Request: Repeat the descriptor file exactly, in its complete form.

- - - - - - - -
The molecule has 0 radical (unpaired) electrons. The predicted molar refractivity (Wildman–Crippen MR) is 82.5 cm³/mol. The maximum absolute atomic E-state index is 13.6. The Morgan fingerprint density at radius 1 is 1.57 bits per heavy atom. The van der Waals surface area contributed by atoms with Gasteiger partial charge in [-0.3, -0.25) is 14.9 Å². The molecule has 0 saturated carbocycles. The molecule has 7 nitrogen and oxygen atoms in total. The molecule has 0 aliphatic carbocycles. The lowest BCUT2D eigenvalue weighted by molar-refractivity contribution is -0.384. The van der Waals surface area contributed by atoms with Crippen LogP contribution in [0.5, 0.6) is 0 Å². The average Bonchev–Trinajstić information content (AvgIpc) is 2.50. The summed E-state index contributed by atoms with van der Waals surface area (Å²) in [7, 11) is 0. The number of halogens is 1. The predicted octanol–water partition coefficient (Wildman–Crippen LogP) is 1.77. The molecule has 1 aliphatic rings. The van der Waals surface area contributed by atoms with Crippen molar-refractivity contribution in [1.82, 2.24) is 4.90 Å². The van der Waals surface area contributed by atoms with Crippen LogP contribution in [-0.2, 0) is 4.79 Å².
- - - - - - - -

The molecule has 0 radical (unpaired) electrons. The predicted molar refractivity (Wildman–Crippen MR) is 82.5 cm³/mol. The maximum absolute atomic E-state index is 13.6. The Morgan fingerprint density at radius 1 is 1.57 bits per heavy atom. The van der Waals surface area contributed by atoms with Gasteiger partial charge in [-0.3, -0.25) is 14.9 Å². The molecule has 0 saturated carbocycles. The molecule has 7 nitrogen and oxygen atoms in total. The molecule has 0 aliphatic carbocycles. The lowest BCUT2D eigenvalue weighted by molar-refractivity contribution is -0.384. The van der Waals surface area contributed by atoms with Crippen LogP contribution in [0.5, 0.6) is 0 Å². The average Bonchev–Trinajstić information content (AvgIpc) is 2.50. The summed E-state index contributed by atoms with van der Waals surface area (Å²) in [7, 11) is 0. The number of halogens is 1. The predicted octanol–water partition coefficient (Wildman–Crippen LogP) is 1.77. The molecule has 1 aliphatic rings. The van der Waals surface area contributed by atoms with Crippen molar-refractivity contribution in [1.82, 2.24) is 4.90 Å². The van der Waals surface area contributed by atoms with Crippen LogP contribution in [-0.2, 0) is 4.79 Å².